Indigenous Peoples and Human Rights

February 25, 2024

Prayer Horse Ride 2024: In Honor of Myron Dewey

Prayer Horse Ride's Third Annual March Ride Begins March 17, in Schurz, Nevada

Reconnecting and Revitalizing Traditional Ways of Life Threatened by Destructive Mining Resource Extractions Supporting "Green Energy"

By Prayer Horse Ride, Censored News

SCHURZ, Nevada -- Prayer Horse Ride "Nanesootuhina Pookoo Goobakatudu," is getting ready to begin our annual ride March 17th-26th, from Schurz, Nevada through Yerington, Fallon, Wadsworth and Nixon, through Lovelock, then Orovada, and ending in Peehee Mu'huh (Thacker Pass in the McDermitt Caldera), in the traditional, ancestral, and unceded lands of the Paiute, Shoshone, and Bannock.

February 24, 2024

Millions Sinking into the Rabbit Hole of Indian Country Non-Profits: Update

(Photo: Italian fraud Iron Eyes Cody, with Roy Rogers, in North of the Great Divide, 1950.) Iron Eyes Cody and Princess Pale Moon, both frauds, were part of the non-profit American Indian Heritage Foundation television commercials. The non-profit was shut down, but it had already solicited both cash and land donations with its "Give the land back to the Indians" campaign.

Millions Sinking into the Rabbit Hole of Indian Country Non-Profits

By Brenda Norrell, Censored News, Update Feb. 25, 2024

Non-profits in Indian country are stashing millions in their bank accounts, buildings and salaries, and not distributing it to those it was intended for, those in need, and those on the frontline of struggle.

Censored News ongoing investigation reveals:

-- The non-Indian daughters of the sculptor at Crazy Horse Memorial had a combined salary of a half million dollars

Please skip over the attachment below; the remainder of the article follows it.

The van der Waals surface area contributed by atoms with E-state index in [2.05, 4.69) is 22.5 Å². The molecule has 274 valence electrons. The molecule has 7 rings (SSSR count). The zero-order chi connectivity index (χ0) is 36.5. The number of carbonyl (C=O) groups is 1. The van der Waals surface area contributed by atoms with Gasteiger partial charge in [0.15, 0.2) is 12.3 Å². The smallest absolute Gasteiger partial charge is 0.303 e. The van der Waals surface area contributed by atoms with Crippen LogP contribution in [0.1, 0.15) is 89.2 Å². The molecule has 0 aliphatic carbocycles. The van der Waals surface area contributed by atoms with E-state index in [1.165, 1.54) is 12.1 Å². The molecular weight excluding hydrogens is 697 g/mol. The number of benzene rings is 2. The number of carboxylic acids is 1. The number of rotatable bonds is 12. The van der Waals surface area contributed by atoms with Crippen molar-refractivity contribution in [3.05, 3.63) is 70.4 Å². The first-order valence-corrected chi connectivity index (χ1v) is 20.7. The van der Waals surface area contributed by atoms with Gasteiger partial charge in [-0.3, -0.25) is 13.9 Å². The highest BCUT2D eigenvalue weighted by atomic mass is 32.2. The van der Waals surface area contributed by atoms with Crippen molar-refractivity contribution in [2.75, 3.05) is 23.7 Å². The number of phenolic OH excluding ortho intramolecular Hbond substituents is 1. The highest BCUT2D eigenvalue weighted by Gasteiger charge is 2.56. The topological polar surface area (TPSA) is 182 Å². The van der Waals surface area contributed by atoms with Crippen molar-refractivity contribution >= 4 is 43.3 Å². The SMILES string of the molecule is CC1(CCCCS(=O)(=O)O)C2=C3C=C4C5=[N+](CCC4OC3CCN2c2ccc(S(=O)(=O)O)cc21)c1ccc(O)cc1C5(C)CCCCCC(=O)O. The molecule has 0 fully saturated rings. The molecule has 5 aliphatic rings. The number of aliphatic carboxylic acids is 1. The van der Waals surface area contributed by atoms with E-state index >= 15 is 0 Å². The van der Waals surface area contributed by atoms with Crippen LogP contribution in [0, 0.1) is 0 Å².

-- The First Nations Development Institute in Longmont, Colorado, has $44 million stashed in investments
-- NDN Collective ended the last tax year with $100 million in its bank accounts and assets

Don't fall for the social media hype, most of the non profits in Indian country are tossing out peanuts and stashing the rest. The heads of non-profits receive $100,000 to $300,000 in salaries, even the small non-profits.

Klee Benally, Dine', exposed the exploitation and failed colonial logic of the non-profit industry in his book, published shortly before he passed in December.

Klee writes, "soon enough there won't be any more battles left to lose."

Klee reveals the non-profit profiteers who provided a safe haven for predators, made money off the struggles, and languished in their money making machines.

The Zapatistas recently severed all connections with NGOs and non-profits. This comes after non-profits using the names of the Zapatistas and EZLN received hundreds of thousands of dollars from non-profits in the U.S.

Marcos said from the beginning that the names of the Zapatistas and EZLN are not to be used in connection with non-profits, fundraising or begging for money, in the struggle for autonomy, self-reliance and dignity.

The exploitation of victims is part of the non-profit industry's money making machine.

Here's how the scam works: A non-profit asks the family of a victim if they would like support. Once the family agrees, without telling the family, the non-profit writes a grant using the information. The grants are often for hundreds of thousands of dollars, or millions. The funds then sink into the non-profits own salaries and expense accounts.

Honoring the words of the Zapatistas, Klee's book is a blast of this 'dignified rage,' fired by injustices, and it is brilliant. Order's Klee Benally's book, No Spiritual Surrender: Indigenous Anarchy in Defense of the Sacred' at

NDN Collective

The top recipient of grants in Indian country include NDN Collective. It received $191 million, after being created five years ago.

NDN received $70 million in 2022. Of this $70 million, it paid out $20 million in grants, and more than $6 million in staff salaries. At the end of the year, NDN Collective had $100 million in its cash bank accounts and assets. 

Tax document at ProPublica Explorer

NDN's CEO received a salary of a quarter million dollars in 2022. The NDN staff salaries totaled more than $6 million.

The tax documents for non-profits in Indian country are online. Here's what they reveal: